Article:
Breaking out of silos
Authors: Stephanie Pirman and Kellie Spears
What we’ve learned by building products on multiple platforms in the same squad
A squad is comprised of multiple roles at Procore including software engineers, quality assurance engineers, UX engineers and product managers. We (Stephanie and Kellie) work on the Field Productivity Squad at Procore and sat down together to write this post with the intention of sharing what we’ve learned by developing a key feature set on multiple platforms within the same squad. Our squad also includes experts who code on multiple platforms including Web, iOS and Android.
We didn’t always work on multiple platforms within squads. This was a change that we made in the past year in order to improve our customer experience by working on the same problem at the same time across different platforms. This has removed delays in our process and has helped us to build a more inclusive and collaborative team. It’s also reinvented how we go about our API development, the key component that we leverage for sharing between our platforms.
Here are 5 of our key learnings of multiple platform development:
1. Sitting together across platforms, with open communication builds more collaborative APIs.
One of our values at Procore is #Openness. You can see the openness in action through how we have two-way communication to shape our API. Our multi-platform squad sits together in the same open area and our communication mirrors this openness. Going even further, our API development is based on open, two-way communication between our API developers and our platform developers. This is very significant for us because unlike in the past, it’s not a one-way flow between IOS, Android, backend and API. As an IOS developer I get to shape the API to meet the needs of my platform. It’s very proactive. This is an example of Conway’s Law in action—the office space and two-way communication are shaping the code. And it feels great, because we all have more ownership (another Procore value) of the API code and we proactively know that the API is going to meet all of our platforms’ needs.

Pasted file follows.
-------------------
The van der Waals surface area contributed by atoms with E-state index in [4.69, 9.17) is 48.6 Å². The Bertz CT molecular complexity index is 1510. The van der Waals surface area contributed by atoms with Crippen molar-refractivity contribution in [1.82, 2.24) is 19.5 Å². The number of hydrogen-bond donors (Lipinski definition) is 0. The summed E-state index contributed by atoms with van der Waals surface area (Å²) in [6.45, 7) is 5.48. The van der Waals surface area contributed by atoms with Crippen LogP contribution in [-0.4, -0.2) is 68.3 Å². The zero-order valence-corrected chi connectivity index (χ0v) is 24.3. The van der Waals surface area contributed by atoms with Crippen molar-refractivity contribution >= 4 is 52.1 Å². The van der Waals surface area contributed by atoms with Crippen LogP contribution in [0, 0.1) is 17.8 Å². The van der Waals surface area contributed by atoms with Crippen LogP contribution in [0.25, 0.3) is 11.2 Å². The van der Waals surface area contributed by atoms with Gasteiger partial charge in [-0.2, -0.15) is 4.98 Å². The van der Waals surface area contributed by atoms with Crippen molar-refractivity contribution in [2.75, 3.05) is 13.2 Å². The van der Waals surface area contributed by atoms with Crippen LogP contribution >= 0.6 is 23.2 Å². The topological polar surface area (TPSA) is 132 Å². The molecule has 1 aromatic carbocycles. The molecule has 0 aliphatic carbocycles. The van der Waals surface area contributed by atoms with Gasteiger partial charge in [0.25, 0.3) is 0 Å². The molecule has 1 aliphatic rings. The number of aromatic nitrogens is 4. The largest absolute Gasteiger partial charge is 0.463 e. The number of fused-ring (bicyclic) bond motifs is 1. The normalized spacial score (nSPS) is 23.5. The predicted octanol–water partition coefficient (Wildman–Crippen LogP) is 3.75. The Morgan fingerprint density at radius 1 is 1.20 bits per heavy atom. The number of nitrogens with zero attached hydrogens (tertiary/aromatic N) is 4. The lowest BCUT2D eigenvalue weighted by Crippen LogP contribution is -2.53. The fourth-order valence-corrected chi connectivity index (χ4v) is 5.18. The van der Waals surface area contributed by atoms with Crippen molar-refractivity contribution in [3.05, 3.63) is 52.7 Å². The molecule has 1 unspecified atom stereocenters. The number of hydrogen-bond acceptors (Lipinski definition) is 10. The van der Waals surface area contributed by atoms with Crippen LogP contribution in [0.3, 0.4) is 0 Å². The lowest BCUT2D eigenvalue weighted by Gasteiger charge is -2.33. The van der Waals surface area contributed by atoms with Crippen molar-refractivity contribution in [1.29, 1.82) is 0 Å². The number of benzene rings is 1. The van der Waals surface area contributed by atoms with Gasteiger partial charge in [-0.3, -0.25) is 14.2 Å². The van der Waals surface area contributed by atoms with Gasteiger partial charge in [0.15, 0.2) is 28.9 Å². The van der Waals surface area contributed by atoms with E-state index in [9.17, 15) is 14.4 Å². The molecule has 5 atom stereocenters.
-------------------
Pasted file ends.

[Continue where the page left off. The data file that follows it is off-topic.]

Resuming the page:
2. Sitting together across platforms also increases opportunities for cross-platform learning.
We have an openness on our teams for people to work on different languages. We teach each other—we have broken down through silos.
3. Short retrospectives and recognition at the beginning of our planning meetings have gone a long way.
The team feels appreciated by our Product Manager and we’ve seen this effectively increase productivity in the team.
4. We are building out a future, which is exciting. It helps us feel more engaged and take more ownership—creating a strong sense of purpose.
Every quarter our team talks about OKRs—we have a direct tie in. We know that this feature is connected to the bottom line of the company. We discuss and openly have a conversation of how we are going to contribute to the company OKRs. And the directive is not dictated down to us, but an open collaborative discussion. We have monthly all hands where everyone weighs in. Employees' ideas and thoughts are shared within the team and when you feel your voice is heard you can really take greater ownership.
5. We are a part of discovery and we understand the importance of a connection to the customer.
The development team (which includes Product, UX and developers) sit on calls all the time and do user testing with customers. We are able to test out new ideas we have and get input from customers on how they expect a new feature to work. Since we are part of the discovery process, we are aware of the “why” of what we are building and it really anchors us to a greater sense of purpose. After we deploy the feature, we know it’s going to make a difference because we did discovery as a team.
One of the most important things we've learned in this process is, just because you are on the same team, does not mean you are on the same “team”. Addressing the same problem at the same time across different platforms has given us a united goal, a goal that we all want and strive to achieve—which is what we believe defines a team. Being on the same “team” has been rewarding and has become the driving force behind our continued success.